Rent Shop Volunteer Join

Q. Who is Mr. Smarty Plants?

A: There are those who suspect Wildflower Center volunteers are the culpable and capable culprits. Yet, others think staff members play some, albeit small, role. You can torture us with your plant questions, but we will never reveal the Green Guru's secret identity.

Help us grow by giving to the Plant Database Fund or by becoming a member

Did you know you can access the Native Plant Information Network with your web-enabled smartphone?

Share

Ask Mr. Smarty Plants

Ask Mr. Smarty Plants is a free service provided by the staff and volunteers at the Lady Bird Johnson Wildflower Center.

Search Smarty Plants
See a list of all Smarty Plants questions

Please forgive us, but Mr. Smarty Plants has been overwhelmed by a flood of mail and must take a break for awhile to catch up. We hope to be accepting new questions again soon. Thank you!

Need help with plant identification, visit the plant identification page.

 
rate this answer
Not Yet Rated

Sunday - May 12, 2013

From: Hodgenville, KY
Region: Mid-Atlantic
Topic: Non-Natives, Planting, Herbs/Forbs
Title: Problems with non-native petunias from Hodgeville, KY
Answered by: Barbara Medford

QUESTION:

Planting petunias again in a house border bed.. It has been a tradition for 30+ years to plant the small upright petunias in this particular bed. It started as a Mothers Day gift to my Grandmother, now it's my Mom's gift. Last year, about a month after planting, they wilted and died. I have concerns about planting them there this year. Any suggestions?

ANSWER:

Petunia is a flowering plant of South American origin,  in the family Solanaceae. The Lady Bird Johnson Wildflower Center, home of Mr. Smarty Plants, therefore has no information on this plant in our Native Plant Database, but we found a reference that might help you.

From the University of Rhode Island Landscape Horticulture Program on Petunias. The sudden death of the plants last year indicates to us that there was some other factor involved; either the plants (if you bought bedding plants) came from the nursery already suffering from some disease or possibly the plant was accidentally sprayed with a "weed killer," perhaps for broad-leaf weeds in the lawn.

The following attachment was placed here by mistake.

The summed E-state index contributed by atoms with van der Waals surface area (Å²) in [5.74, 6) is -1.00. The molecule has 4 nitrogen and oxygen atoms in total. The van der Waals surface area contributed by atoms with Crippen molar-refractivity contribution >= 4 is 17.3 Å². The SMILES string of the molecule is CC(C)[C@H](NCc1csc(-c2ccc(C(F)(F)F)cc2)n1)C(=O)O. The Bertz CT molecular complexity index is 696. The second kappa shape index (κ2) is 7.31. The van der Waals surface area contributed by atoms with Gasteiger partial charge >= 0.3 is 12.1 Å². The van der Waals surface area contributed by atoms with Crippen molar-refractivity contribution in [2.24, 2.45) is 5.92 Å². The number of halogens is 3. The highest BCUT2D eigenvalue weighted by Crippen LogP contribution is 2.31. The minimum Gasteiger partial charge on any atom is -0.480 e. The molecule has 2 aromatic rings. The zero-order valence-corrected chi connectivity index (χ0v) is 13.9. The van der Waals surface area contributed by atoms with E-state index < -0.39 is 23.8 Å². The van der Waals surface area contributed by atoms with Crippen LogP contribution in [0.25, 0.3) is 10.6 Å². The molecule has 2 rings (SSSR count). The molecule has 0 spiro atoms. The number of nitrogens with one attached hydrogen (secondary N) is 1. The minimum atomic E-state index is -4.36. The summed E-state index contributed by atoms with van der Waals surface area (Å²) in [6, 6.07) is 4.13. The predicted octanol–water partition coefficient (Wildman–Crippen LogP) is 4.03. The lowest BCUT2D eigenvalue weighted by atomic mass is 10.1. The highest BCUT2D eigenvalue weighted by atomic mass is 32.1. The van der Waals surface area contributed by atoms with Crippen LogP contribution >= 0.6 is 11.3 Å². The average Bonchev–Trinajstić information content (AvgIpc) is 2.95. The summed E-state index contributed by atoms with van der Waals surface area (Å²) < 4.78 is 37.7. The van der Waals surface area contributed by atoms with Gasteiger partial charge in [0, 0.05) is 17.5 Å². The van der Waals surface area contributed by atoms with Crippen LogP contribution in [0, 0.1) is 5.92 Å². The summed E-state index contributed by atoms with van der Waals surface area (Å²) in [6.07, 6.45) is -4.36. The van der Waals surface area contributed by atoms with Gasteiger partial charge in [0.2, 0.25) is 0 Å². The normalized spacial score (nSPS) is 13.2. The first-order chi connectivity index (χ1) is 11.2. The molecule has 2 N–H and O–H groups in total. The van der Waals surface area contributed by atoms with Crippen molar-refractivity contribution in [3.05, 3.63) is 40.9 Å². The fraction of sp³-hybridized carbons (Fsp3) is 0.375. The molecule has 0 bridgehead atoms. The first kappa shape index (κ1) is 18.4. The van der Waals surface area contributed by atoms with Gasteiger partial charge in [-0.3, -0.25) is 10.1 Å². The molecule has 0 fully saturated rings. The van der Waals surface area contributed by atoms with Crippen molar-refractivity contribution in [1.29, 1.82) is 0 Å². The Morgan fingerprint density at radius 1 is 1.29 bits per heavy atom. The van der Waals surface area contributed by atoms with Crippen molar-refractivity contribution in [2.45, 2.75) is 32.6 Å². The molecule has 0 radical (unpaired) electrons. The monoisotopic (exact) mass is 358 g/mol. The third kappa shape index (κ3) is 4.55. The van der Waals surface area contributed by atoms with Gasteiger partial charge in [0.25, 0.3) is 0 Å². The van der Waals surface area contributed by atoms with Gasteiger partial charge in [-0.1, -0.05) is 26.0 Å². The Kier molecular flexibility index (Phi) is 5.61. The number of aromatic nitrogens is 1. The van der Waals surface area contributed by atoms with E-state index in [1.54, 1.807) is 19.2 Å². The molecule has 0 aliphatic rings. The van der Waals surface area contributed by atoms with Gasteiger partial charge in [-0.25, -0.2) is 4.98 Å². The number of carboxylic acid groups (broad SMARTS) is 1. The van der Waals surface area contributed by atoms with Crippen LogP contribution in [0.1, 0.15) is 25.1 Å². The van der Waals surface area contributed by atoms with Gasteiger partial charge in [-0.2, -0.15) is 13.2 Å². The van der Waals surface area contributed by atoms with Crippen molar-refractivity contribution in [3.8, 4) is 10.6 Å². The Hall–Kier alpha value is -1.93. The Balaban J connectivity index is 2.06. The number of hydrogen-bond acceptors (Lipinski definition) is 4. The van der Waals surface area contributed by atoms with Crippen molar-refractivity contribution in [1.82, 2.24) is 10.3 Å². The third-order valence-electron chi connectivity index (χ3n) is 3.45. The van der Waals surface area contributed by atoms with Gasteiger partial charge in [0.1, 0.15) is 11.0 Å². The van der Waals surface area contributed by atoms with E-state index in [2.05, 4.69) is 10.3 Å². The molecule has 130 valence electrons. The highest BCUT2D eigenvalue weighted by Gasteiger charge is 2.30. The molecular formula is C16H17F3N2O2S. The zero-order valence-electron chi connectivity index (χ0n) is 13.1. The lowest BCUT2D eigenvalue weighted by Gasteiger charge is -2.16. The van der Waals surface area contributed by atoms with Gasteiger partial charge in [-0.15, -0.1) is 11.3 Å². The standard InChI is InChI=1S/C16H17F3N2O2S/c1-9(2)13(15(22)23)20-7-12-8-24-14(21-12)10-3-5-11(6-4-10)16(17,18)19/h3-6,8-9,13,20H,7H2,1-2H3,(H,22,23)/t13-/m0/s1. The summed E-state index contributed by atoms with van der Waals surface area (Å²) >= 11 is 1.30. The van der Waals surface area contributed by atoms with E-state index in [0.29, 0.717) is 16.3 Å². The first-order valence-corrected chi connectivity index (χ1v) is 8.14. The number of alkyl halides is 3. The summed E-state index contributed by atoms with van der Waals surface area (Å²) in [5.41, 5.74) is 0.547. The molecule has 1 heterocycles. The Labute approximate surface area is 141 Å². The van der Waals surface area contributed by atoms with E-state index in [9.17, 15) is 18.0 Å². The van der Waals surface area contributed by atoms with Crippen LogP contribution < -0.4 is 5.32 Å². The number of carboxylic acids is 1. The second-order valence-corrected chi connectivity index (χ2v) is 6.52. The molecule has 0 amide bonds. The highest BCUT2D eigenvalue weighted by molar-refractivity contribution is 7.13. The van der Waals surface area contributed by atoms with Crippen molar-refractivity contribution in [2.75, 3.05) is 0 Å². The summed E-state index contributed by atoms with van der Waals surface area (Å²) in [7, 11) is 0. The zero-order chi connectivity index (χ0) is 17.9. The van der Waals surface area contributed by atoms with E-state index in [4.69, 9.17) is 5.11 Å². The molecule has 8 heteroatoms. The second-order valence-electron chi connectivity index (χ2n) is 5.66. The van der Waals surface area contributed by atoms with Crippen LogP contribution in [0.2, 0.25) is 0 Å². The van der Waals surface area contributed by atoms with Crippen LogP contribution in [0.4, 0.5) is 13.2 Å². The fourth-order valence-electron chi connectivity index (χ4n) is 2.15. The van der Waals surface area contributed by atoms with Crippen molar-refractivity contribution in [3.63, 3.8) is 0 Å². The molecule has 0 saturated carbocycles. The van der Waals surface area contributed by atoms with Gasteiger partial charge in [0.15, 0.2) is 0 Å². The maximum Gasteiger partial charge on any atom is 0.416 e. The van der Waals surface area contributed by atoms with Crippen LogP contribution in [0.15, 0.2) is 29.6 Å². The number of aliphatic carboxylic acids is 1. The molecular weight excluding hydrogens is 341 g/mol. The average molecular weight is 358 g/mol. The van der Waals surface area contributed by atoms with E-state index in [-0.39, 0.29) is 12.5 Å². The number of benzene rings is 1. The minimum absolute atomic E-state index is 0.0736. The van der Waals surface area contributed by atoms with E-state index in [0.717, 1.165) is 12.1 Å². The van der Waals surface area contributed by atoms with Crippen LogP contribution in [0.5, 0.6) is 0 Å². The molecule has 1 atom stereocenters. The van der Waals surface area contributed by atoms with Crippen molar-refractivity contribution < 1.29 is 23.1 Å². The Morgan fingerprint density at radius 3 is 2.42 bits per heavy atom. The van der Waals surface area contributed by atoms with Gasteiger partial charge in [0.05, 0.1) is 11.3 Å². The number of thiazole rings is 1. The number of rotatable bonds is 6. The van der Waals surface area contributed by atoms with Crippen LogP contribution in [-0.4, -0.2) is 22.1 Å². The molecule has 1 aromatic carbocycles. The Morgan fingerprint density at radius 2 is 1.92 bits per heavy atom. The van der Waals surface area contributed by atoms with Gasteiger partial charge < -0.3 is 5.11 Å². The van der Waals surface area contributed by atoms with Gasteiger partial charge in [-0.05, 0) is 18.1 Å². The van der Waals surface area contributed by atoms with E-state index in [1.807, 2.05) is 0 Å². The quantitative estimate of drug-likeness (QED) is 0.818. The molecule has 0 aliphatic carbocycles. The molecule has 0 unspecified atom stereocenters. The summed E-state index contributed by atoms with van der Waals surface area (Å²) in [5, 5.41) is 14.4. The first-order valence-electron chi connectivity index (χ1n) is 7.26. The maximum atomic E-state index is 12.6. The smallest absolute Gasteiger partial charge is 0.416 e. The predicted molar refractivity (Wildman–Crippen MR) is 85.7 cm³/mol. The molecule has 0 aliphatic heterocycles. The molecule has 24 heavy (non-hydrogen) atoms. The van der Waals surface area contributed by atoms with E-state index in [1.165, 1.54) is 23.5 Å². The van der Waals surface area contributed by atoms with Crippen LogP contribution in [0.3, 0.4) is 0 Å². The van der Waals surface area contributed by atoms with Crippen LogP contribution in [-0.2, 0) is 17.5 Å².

More Non-Natives Questions

Moving non-native globe willow in Ft. Worth TX
August 10, 2009 - I planted a globe willow in a small area in front of my house and it is probably going to need more space. Can I replant it in a more open area without killing it? It is about 8-9 ft tall, 2-3 ft of ...
view the full question and answer

Non-native, invasive rescue grass in meadow garden in Smithville TX
September 20, 2012 - Despite numerous efforts, a solid field of cool weather rescue grass keeps desired wildflower and grass seeds from successfully growing on my "vacant" lot in town. I plan to I put out a 6 ml plasti...
view the full question and answer

Non-native begonias not blooming in Round Rock, TX
October 13, 2010 - My angel wing begonias won't bloom. I feed them with fish emulsion. What is the problem?
view the full question and answer

Failure of non-native mock orange to bloom
June 12, 2008 - We have a mature mock orange shrub that is very healthy but has not bloomed at all. What can we do?
view the full question and answer

Removing invasive Dichelostemma firecracker plant from Austin
April 12, 2012 - We have dichelostemma firecracker plant & cannot kill it. We need help in getting rid of this plant. Spent another 3 hours digging up corms this afternoon. It is invading our backyard & want it kil...
view the full question and answer

Support the Wildflower Center by Donating Online or Becoming a Member today.